Kristin (KC)
May 10, 2021 rated it really liked it
*4 Stars*

A well-written, engaging debut with ample mystery, murder, and intrigue! I always enjoy learning the intimate details of different cultures in my reads, and Firekeeper's Daughter shines amazingly in that regard.

At certain points, this story feels as though it materializes--the characters come alive, each of them. I could feel their love, their loss, their struggles, and I briefly felt a part of the familial bond within their community.

A bit deeper into this read, however, the story beg
May 30, 2021 rated it really liked it
4.5 stars

Why you may not like this book: I think it's accurate to call this a YA Mystery, but the mystery is certainly slow burn. This is layered storytelling that is as much about Daunis' grief and identity and family and community as it is about figuring out what's going on in their town. Because Daunis is also dealing with all of these things, her voice might seem a bit younger than expected, but I think it fit for exactly who she was as a person. She also has a flat arc, so there isn't much
MC Gélinas (Wanderlust Ereader)

Anybody knows a good synonym for "painful"? Cause I feel like I will need to use this word too many times in this review.

How disappointing was that?
For anyone that loved this book, I am sorry for my next words, but it is my honest opinion.

This book was 300 pages of slow and painful uninteresting scenes repeated over and over again followed by 75 pages of a little action. How did I make it to the end!? Seriously, I have never struggled so much to finish a book. It was... painful. My "No DNF 2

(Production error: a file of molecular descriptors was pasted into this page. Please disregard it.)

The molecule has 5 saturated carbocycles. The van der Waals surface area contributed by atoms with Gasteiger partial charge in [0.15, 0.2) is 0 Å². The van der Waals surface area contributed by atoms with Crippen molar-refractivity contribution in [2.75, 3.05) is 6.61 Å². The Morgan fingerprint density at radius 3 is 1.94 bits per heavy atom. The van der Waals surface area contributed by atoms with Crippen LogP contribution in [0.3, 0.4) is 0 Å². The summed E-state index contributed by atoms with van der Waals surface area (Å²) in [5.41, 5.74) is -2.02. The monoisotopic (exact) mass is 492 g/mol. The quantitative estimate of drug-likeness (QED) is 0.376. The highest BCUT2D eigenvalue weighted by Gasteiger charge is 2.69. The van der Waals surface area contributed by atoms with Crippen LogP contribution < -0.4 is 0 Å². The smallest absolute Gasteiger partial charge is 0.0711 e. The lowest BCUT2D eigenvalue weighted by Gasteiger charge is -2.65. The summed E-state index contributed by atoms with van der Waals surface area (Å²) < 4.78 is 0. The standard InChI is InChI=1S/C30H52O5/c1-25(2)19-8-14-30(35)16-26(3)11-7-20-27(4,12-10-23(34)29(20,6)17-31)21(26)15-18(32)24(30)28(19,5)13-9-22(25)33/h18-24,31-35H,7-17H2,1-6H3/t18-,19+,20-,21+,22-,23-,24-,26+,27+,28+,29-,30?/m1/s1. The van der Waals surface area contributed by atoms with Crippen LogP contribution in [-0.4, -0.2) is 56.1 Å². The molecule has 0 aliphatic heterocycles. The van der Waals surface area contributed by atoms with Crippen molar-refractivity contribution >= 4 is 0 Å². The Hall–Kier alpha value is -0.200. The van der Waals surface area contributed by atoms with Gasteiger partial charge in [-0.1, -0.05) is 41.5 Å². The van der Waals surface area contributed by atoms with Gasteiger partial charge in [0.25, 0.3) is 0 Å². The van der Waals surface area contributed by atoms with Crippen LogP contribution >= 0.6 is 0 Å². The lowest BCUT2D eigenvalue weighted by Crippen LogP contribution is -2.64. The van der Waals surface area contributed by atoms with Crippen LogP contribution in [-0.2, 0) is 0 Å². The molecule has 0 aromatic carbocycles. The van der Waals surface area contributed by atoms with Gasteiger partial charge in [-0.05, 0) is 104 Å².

h o l l i s
While this has not become a new favourite like I thought it might, I highly encourage all readers to consider picking up this book. I know we all feel differently about what a three star rating means but please know that I did really enjoy reading this. But what's more I just think this book deals with so many important things.

The best way I can pitch this story is something along the lines of an Indigenous Veronica Mars. But unlike Neptune, this world balances more than just the haves and the h
Dec 18, 2020 rated it it was amazing  ·  review of another edition
Shelves: 2020-reads
I literally could not put this book down. Read over a few hours from early evening to the early hours of the morning, I was glued to Firekeeper's Daughter, a stunning YA debut by Angeline Boulley that is harrowing, disturbing, triggering, informative, beautiful, transcendent. It's a thriller but also a cultural story, a coming of age tale, and a tale of love between individuals and within an Ojibwe community, and Boulley does a really tremendous job weaving all of these elements together and ...more